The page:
Following in the footsteps of other agitprop documentaries like Food Inc. and An Inconvenient Truth comes Last Call at the Oasis, an eye-opening survey of the global water crisis. Academy Award winning director Jessica Yu turns what could be a rather staid, depressing topic into something that isn’t just insightful, but also beautiful (the opening credits alone will give you a new-found appreciation for the look of water). She’s not alone—the film features insight from a range of experts, from activist Erin Brockovich to author Alex Prud’Homme and even actor Jack Black. ELLE.com spoke with Yu to find out why water matters—and the merits of flushing.
ELLE: Why make a documentary about water?
Jessica Yu: I would say that the appeal of making a film about water was twofold. As a filmmaker, to make something as visual and varied as water is irresistible. In the film I wanted to make water a character; we see the presence or absence of water. It’s a very beautiful thing to film, and in its absence it’s really painful to see. That was one thing. But I also wanted to see how all the pieces fit together. It is shocking when you see what’s going on that it’s just not on our radar. There was a time when I wanted to call it A River in Egypt but it’s not denial—here it’s something that doesn’t even register. So I thought there was an opportunity to paint a picture for people. There’s a lot that people can do. It’s very hard to reduce it to these five things or these six things, and when you understand how water is embedded into everything we use and how we enjoy it daily, there are so many fronts that are problems, but [also] so many ways that we can make it better. It’s unlimited, in a sense, and the fact that we use water and depend on it in little ways, a little change over a lifetime is big.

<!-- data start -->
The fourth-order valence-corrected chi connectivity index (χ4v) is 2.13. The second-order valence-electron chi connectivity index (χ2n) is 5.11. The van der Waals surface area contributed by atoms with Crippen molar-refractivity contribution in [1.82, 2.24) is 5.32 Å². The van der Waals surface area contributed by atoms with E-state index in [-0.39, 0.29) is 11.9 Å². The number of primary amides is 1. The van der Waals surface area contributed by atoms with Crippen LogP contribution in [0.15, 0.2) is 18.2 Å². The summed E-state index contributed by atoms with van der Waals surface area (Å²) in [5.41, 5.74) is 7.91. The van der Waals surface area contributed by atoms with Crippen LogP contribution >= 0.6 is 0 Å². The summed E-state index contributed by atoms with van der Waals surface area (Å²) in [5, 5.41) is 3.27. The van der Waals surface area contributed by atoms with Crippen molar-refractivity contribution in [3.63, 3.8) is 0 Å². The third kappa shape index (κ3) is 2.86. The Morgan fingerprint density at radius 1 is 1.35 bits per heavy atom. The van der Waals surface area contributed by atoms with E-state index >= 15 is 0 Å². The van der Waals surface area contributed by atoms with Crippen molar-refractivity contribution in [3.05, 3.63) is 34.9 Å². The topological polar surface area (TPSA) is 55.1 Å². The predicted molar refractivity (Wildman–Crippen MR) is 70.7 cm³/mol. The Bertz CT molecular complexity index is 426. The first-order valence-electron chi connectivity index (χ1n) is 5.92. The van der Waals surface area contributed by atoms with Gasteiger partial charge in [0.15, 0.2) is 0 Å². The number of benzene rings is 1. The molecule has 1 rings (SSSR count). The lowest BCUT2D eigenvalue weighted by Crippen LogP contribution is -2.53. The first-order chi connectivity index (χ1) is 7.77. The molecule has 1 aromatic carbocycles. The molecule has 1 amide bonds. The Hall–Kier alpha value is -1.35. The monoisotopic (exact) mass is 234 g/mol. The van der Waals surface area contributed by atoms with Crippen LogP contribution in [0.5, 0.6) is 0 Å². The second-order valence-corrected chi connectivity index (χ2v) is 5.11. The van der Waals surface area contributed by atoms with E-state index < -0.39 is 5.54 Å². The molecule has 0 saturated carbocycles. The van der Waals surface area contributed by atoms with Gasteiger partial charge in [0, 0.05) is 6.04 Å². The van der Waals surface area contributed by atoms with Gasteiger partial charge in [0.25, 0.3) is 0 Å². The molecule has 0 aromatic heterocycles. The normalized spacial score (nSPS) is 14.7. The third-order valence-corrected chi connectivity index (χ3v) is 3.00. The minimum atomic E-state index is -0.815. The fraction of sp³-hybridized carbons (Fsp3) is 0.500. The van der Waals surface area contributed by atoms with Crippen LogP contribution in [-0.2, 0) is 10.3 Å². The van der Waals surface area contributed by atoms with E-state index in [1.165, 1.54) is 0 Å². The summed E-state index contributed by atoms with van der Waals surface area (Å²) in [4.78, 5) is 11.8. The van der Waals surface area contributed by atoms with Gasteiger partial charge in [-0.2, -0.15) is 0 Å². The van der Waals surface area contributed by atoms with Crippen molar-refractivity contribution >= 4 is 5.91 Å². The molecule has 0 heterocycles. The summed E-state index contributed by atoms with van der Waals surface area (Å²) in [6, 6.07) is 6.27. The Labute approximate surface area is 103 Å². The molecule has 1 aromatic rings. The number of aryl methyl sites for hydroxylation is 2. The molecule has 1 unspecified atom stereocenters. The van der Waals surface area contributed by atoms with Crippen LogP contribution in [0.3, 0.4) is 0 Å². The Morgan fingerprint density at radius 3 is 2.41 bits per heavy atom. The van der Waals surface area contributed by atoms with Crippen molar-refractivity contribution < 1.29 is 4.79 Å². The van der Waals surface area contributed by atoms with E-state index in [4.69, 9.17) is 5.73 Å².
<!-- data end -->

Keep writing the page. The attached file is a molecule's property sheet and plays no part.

ELLE: Have you made any major changes in your own life?
JY: It’s more in the way that we talk to the children—I have two little girls—about water. It’s very easy for them to change their habits…although now they barely ever flush the toilet! [Laughs] OK, “If it’s yellow let it mellow,” but there’s something to be said for flushing the toilet! With kids, they get it a little bit quicker because they’re young and they don’t have as many preconceived notions.
ELLE: How important is it to have someone like Erin Brockovich or Jack Black as the “face” of the global water crisis awareness movement?
JY: That is such a good question, because even you could just take it back from not even the face of the movement, but faces of the stories. We were very consciously trying to find people wrestling with these stories on the ground right now, issues we will all have to face sooner or later. Otherwise it will feel too abstract or like a series of informational dialogues. We wanted people to understand, “Oh my God this is what you have to do,” and you understand what the stakes are.
ELLE: The research component must have been a huge part of the making of the film.
JY: There was about six months of pure research before we started filming, and then we were researching as we were filming because it is a moving target. In the beginning there were the usual suspects, like Las Vegas, the poster child for urban water woes. But the Middle East story, that came very close to the end of the production. It surprised us in a lovely way to find out that one of our most inspiring examples of water cooperation was in the Middle East. Who would think that?! It brings home this idea that on something as crucial as water, there’s a point where people can put aside political differences. It’s always tricky with an issue film to [decide] what is the note that you want to leave people with, and I didn’t want an overly optimistic, “Come on everybody! We can turn the ship around!” It needed to be grounded in a certain reality. Finding that example was beyond anything we thought we could find.
ELLE: So were you left hopeful or hopeless after making this film?
JY: I would say it is still somewhere in between. The reason I say this is because of the thing that [water expert and professor at University of California, Irvine] Jay Famiglietti says at the end, that it’s not a solvable problem but it’s a manageable one. Now that sounds pretty depressing, but I like shifting goals to, ‘Can we just do better?’ I think that acknowledges human nature and the reality of the way we work in a more positive way. It could sound like it’s giving up, but I truly believe that the potential to do things is great. We see examples of people when they’ve rallied around a situation, like smoking or something like that, and there are ways that change happens. So with water the biggest thing, the first step, is acknowledging a problem.